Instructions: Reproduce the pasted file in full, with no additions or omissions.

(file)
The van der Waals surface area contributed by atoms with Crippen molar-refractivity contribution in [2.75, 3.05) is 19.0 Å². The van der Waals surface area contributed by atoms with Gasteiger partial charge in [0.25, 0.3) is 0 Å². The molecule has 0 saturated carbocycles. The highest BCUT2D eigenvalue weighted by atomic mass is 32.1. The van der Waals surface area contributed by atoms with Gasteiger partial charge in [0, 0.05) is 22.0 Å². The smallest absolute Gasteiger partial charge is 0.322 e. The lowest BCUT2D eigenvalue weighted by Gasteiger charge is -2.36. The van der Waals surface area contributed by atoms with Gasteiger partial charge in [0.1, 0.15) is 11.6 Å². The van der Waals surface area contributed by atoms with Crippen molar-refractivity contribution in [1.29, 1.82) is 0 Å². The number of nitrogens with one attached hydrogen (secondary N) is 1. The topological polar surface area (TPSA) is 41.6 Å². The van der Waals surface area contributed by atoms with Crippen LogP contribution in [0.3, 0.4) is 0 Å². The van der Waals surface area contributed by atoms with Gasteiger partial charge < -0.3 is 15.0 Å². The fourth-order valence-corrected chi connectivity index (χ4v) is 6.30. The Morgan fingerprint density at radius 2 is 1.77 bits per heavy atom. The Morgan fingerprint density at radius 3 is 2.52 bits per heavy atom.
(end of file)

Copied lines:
The van der Waals surface area contributed by atoms with Crippen molar-refractivity contribution in [2.75, 3.05) is 19.0 Å². The van der Waals surface area contributed by atoms with Gasteiger partial charge in [0.25, 0.3) is 0 Å². The molecule has 0 saturated carbocycles. The highest BCUT2D eigenvalue weighted by atomic mass is 32.1. The van der Waals surface area contributed by atoms with Gasteiger partial charge in [0, 0.05) is 22.0 Å². The smallest absolute Gasteiger partial charge is 0.322 e. The lowest BCUT2D eigenvalue weighted by Gasteiger charge is -2.36. The van der Waals surface area contributed by atoms with Gasteiger partial charge in [0.1, 0.15) is 11.6 Å². The van der Waals surface area contributed by atoms with Crippen molar-refractivity contribution in [1.29, 1.82) is 0 Å². The number of nitrogens with one attached hydrogen (secondary N) is 1. The topological polar surface area (TPSA) is 41.6 Å². The van der Waals surface area contributed by atoms with Crippen LogP contribution in [0.3, 0.4) is 0 Å². The van der Waals surface area contributed by atoms with Gasteiger partial charge < -0.3 is 15.0 Å². The fourth-order valence-corrected chi connectivity index (χ4v) is 6.30. The Morgan fingerprint density at radius 2 is 1.77 bits per heavy atom. The Morgan fingerprint density at radius 3 is 2.52 bits per heavy atom.